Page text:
Donald Trump is a Ted Cruz birther: "You're supposed to be born in this country"

Real estate magnate and perennial not-quite-candidate weighs in on Texas senator's eligibility to be president

Published March 23, 2015 8:15PM (EDT)

Donald Trump                          (Reuters/Brendan Mcdermid)
Donald Trump (Reuters/Brendan Mcdermid)

The last time real estate investor and reality show host Donald Trump pretended he might seek the presidency, birtherism was a central plank in the platform of his faux campaign. Four years later -- even after President Obama released his long-form birth certificate -- Trump continues to insist that our first African American president is an illegitimate usurper born outside the U.S. So what does Trump have to say about Ted Cruz, the Canadian-born Texas senator who announced his 2016 presidential campaign today?

In an interview with My Fox NY on Monday, Trump indicated that he also harbors doubts about Cruz's eligibility to be president, asserting that the Lone Star Republican has "a hurdle that nobody else seems to have at this moment."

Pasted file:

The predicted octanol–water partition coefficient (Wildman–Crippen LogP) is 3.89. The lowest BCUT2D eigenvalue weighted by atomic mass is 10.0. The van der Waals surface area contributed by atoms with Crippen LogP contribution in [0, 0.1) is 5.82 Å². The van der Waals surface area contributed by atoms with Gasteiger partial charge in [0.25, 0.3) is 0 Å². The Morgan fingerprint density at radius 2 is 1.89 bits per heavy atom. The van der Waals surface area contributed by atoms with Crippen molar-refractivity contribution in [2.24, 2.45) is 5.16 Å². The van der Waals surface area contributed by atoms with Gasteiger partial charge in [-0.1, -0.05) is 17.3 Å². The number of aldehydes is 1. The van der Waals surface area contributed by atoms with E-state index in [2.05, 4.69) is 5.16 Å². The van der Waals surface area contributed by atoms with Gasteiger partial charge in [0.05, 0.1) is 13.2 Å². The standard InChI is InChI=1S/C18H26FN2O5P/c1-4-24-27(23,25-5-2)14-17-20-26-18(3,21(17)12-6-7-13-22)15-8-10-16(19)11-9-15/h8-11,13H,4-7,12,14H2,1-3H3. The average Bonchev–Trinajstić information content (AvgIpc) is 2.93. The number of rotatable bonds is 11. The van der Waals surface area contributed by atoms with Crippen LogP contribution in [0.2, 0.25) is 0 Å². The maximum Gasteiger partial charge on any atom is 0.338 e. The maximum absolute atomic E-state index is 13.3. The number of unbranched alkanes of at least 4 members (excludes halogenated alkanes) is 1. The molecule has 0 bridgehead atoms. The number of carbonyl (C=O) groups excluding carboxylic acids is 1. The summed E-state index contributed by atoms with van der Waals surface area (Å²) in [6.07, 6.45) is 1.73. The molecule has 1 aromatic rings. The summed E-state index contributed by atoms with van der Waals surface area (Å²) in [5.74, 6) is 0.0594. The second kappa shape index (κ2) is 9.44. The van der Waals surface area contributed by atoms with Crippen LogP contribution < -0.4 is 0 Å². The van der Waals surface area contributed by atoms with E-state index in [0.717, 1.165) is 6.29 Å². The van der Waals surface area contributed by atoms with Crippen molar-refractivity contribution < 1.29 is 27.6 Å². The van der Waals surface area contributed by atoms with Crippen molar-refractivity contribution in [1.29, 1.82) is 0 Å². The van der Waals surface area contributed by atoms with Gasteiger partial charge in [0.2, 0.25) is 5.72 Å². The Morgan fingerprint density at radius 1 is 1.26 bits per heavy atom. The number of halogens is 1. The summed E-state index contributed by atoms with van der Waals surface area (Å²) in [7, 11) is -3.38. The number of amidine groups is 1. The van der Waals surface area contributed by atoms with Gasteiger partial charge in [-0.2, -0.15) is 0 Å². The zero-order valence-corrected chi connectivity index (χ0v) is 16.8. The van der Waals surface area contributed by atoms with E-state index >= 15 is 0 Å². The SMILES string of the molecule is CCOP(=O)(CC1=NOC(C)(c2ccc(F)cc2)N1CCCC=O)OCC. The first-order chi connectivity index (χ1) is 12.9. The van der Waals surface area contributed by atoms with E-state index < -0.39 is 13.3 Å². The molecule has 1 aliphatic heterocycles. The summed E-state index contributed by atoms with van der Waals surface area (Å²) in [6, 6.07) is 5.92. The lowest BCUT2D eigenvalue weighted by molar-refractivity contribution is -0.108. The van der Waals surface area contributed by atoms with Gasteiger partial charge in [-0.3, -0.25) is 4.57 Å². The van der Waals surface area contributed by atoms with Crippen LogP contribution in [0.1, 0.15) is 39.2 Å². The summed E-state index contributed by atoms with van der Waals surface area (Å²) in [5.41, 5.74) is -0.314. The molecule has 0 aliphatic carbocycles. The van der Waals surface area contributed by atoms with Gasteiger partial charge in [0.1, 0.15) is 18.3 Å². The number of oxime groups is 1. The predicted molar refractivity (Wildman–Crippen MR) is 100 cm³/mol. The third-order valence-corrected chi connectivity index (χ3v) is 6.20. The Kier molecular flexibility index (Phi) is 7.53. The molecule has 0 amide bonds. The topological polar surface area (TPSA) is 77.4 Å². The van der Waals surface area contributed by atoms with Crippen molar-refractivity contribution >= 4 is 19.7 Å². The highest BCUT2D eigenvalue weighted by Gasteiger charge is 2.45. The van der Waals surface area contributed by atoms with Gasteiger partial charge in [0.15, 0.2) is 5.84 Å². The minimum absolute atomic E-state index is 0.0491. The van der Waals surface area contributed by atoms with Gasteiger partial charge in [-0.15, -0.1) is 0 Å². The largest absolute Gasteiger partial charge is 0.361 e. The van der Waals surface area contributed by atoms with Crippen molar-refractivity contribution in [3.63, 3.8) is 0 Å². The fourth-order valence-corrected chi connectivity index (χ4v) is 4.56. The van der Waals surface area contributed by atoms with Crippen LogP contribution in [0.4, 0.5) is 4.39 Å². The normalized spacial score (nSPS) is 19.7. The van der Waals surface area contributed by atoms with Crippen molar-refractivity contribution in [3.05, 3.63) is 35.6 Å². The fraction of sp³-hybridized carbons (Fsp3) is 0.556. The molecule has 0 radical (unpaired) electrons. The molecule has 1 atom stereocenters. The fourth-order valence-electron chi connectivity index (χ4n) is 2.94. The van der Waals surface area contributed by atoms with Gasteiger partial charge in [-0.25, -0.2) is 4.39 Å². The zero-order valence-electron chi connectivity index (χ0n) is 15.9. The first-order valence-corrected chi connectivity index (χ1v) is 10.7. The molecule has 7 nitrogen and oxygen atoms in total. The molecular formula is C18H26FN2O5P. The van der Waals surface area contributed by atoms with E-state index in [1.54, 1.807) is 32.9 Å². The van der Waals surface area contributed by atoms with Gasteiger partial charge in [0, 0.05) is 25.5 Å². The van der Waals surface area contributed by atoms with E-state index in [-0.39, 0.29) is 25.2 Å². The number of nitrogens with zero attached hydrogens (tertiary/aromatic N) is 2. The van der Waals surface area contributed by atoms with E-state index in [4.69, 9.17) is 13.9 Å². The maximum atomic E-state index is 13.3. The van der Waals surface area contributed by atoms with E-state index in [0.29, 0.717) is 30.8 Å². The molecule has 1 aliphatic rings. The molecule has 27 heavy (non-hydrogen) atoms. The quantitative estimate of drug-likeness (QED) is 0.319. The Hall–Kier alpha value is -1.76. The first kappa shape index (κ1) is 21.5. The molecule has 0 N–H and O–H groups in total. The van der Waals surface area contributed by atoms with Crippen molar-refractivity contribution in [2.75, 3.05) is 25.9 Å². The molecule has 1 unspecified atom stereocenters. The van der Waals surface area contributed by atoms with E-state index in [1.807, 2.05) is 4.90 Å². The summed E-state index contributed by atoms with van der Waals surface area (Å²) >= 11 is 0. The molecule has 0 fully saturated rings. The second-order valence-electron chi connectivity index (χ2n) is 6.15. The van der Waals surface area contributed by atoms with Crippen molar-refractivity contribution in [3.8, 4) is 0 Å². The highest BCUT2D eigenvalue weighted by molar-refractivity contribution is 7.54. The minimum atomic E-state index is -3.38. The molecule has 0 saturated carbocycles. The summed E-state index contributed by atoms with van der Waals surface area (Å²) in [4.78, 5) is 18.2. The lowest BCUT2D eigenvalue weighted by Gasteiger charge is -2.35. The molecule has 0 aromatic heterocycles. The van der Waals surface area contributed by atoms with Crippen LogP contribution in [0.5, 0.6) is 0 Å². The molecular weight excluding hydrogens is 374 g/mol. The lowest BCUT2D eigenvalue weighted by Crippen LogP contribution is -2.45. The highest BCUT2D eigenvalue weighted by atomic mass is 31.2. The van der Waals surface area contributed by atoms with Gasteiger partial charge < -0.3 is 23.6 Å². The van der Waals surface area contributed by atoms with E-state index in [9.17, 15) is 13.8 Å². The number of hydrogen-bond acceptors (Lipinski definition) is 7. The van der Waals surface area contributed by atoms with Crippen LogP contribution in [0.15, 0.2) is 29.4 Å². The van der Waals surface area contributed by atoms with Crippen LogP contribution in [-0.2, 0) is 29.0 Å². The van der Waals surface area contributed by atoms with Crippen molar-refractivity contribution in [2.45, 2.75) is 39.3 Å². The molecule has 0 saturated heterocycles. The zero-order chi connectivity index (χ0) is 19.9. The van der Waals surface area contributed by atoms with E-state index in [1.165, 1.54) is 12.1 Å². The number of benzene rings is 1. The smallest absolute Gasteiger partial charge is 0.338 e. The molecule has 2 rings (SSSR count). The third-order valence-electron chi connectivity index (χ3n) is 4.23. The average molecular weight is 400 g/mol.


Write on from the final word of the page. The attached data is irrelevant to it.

"It’s a hurdle and somebody could certainly look at it very seriously," Trump added. "He was born in Canada, if you know, and when we all studied our history lessons, you’re supposed to be born in this country, so I just don’t know how the courts would rule on it. But it’s an additional hurdle that he has that no one else seems to have."

As Bloomberg's Ben Brody notes, the vast majority of legal experts agree that Cruz, whose mother was born in the U.S., meets the constitutional requirement of "natural-born" citizenship. The Naturalization Act of 1790, for instance, stipulates those born outside the U.S. to U.S. citizens are themselves natural-born citizens. Still, Trump has publicly questioned Cruz's status for two years, dating back to a 2013 interview in which he told ABC that Cruz was "perhaps not" eligible to serve as president.

For his part, the Queens-born Trump maintains that he's seriously looking at a 2016 White House bid of his own. Last week, he launched a presidential exploratory committee, and Trump associates reported that he was not yet renewing his contract with NBC to host "The Apprentice."

Trump has previously floated White House bids in 1988, 2000, 2004, 2008, and 2012.

(h/t Bloomberg)

By Luke Brinker

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2016 Elections Birtherism Canada Donald Trump Gop 2016 Ted Cruz